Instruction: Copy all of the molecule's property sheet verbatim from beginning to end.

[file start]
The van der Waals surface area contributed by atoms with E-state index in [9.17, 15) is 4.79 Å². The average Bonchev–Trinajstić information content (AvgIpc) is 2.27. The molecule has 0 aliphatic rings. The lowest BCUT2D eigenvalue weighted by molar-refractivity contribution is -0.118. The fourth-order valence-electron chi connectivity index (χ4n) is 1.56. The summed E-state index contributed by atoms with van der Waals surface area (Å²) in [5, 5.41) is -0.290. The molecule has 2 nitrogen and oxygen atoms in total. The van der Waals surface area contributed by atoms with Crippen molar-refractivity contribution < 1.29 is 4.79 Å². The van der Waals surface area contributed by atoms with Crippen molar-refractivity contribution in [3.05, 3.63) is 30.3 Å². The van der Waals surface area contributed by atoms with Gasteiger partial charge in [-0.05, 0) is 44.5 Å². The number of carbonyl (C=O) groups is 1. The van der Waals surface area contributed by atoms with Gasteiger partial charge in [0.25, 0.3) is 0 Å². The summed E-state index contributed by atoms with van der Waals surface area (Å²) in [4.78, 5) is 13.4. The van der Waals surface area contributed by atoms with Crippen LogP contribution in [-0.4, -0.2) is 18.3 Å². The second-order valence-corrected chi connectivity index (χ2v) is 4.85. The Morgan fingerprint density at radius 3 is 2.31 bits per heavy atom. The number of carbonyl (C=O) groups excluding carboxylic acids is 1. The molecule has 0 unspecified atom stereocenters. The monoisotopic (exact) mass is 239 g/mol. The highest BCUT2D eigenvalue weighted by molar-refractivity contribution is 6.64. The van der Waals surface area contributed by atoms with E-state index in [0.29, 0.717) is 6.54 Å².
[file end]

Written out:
The van der Waals surface area contributed by atoms with E-state index in [9.17, 15) is 4.79 Å². The average Bonchev–Trinajstić information content (AvgIpc) is 2.27. The molecule has 0 aliphatic rings. The lowest BCUT2D eigenvalue weighted by molar-refractivity contribution is -0.118. The fourth-order valence-electron chi connectivity index (χ4n) is 1.56. The summed E-state index contributed by atoms with van der Waals surface area (Å²) in [5, 5.41) is -0.290. The molecule has 2 nitrogen and oxygen atoms in total. The van der Waals surface area contributed by atoms with Crippen molar-refractivity contribution < 1.29 is 4.79 Å². The van der Waals surface area contributed by atoms with Crippen molar-refractivity contribution in [3.05, 3.63) is 30.3 Å². The van der Waals surface area contributed by atoms with Gasteiger partial charge in [-0.05, 0) is 44.5 Å². The number of carbonyl (C=O) groups is 1. The van der Waals surface area contributed by atoms with Gasteiger partial charge in [0.25, 0.3) is 0 Å². The summed E-state index contributed by atoms with van der Waals surface area (Å²) in [4.78, 5) is 13.4. The van der Waals surface area contributed by atoms with Crippen LogP contribution in [-0.4, -0.2) is 18.3 Å². The second-order valence-corrected chi connectivity index (χ2v) is 4.85. The Morgan fingerprint density at radius 3 is 2.31 bits per heavy atom. The number of carbonyl (C=O) groups excluding carboxylic acids is 1. The molecule has 0 unspecified atom stereocenters. The monoisotopic (exact) mass is 239 g/mol. The highest BCUT2D eigenvalue weighted by molar-refractivity contribution is 6.64. The van der Waals surface area contributed by atoms with E-state index in [0.29, 0.717) is 6.54 Å².